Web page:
Barney Childs

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Barney Childs in 1979

Barney Childs (February 13, 1926 – January 11, 2000) was an American composer and teacher.

Born in Spokane, Washington, he taught and composed avant-garde music and literature at universities in the United States and United Kingdom.

Music[edit]

He was a musical autodidact till his association in the 1950s with Leonard Ratner and Elliott Carter in New York and with Aaron Copland and Carlos Chavez at Tanglewood (Swift and Attinello 2001). He was associated later with double bass player Bertram Turetzky and clarinet player Phillip Rehfeldt. He wrote several pieces for these and other players, often using extended techniques.[citation needed] Much of his music employs improvisation and indeterminacy (see his "Roachville Project," 1967). However, his influences are diverse and include jazz artists, John Cage, Charles Ives, and Paul Hindemith. Childs won the Koussevitzky Award at Tanglewood in 1954.[citation needed]

Education and Teaching Career[edit]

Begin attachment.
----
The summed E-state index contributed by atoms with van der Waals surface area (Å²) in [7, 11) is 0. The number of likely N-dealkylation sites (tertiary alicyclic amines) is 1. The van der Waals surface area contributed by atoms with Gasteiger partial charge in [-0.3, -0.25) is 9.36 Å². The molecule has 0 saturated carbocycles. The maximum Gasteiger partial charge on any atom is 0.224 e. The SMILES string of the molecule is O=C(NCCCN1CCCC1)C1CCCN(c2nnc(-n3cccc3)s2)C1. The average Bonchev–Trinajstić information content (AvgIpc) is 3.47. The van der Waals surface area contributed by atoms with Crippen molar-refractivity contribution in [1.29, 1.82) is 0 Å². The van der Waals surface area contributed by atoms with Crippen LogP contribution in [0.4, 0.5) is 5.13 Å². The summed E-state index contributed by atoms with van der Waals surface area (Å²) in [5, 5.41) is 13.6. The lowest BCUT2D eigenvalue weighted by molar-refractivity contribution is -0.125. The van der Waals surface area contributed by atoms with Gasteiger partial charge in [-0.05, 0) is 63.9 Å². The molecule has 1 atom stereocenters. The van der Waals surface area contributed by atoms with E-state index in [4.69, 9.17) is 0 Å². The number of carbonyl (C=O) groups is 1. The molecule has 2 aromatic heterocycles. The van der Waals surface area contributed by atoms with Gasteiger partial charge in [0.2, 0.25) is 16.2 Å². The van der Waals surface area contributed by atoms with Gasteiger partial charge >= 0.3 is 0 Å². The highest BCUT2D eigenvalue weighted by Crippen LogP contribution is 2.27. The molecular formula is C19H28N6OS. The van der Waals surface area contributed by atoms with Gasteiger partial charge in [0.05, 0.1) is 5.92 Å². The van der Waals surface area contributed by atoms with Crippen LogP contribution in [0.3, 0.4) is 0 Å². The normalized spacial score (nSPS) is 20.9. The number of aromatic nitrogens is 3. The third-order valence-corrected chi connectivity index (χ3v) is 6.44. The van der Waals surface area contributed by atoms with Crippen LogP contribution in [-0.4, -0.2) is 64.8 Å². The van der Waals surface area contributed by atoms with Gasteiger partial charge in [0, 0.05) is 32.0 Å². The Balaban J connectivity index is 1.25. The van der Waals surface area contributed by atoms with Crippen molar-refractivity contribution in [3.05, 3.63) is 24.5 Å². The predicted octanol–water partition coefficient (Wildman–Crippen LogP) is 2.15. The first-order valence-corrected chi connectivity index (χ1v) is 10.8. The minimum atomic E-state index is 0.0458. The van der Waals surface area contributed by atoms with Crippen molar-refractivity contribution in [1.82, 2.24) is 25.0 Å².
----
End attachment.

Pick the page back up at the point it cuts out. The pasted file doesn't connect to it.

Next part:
Trained originally as a literary scholar, Childs studied at Deep Springs College (1943–45), the University of Nevada at Las Vegas (earning a BA in 1949), and Oxford University, where he was a Rhodes Scholar, earning a second BA in 1951 and an MA in 1955. He then returned to the United States where he earned a Ph.D. in English from Stanford University (1961) and remained active as an editor and writer of poetry (see ...and other poems, 1955). He taught English literature at the University of Arizona from 1956 to 1965 (Swift and Attinello 2001), where he was mentor to the young Joseph Byrd,[citation needed] then served as Dean at Deep Springs College from 1965 to 1969. In 1970 he was composer in residence at Wisconsin College Conservatory (Swift and Attinello 2001), and also taught at Goldsmiths, University of London.[citation needed] From 1971 until his death, he was a Fellow of Johnston College, University of Redlands in Redlands, California, where he taught composition and music literature (Swift and Attinello 2001). He also taught literature and creative writing at the Johnston Center for Integrative Studies, located on the University of Redlands campus.[citation needed]

Childs died of Parkinson's disease in 2000.

References[edit]

  • Swift, Richard, and Paul Attinello. 2001. "Childs, Barney (Sanford)". The New Grove Dictionary of Music and Musicians, second edition, edited by Stanley Sadie and John Tyrrell. London: Macmillan Publishers.

External links[edit]

  • Anon. 2012. "Biographical Sketch ". Armacost Library, Barney Childs Collection. University of Redlands (Accessed March 18, 2013).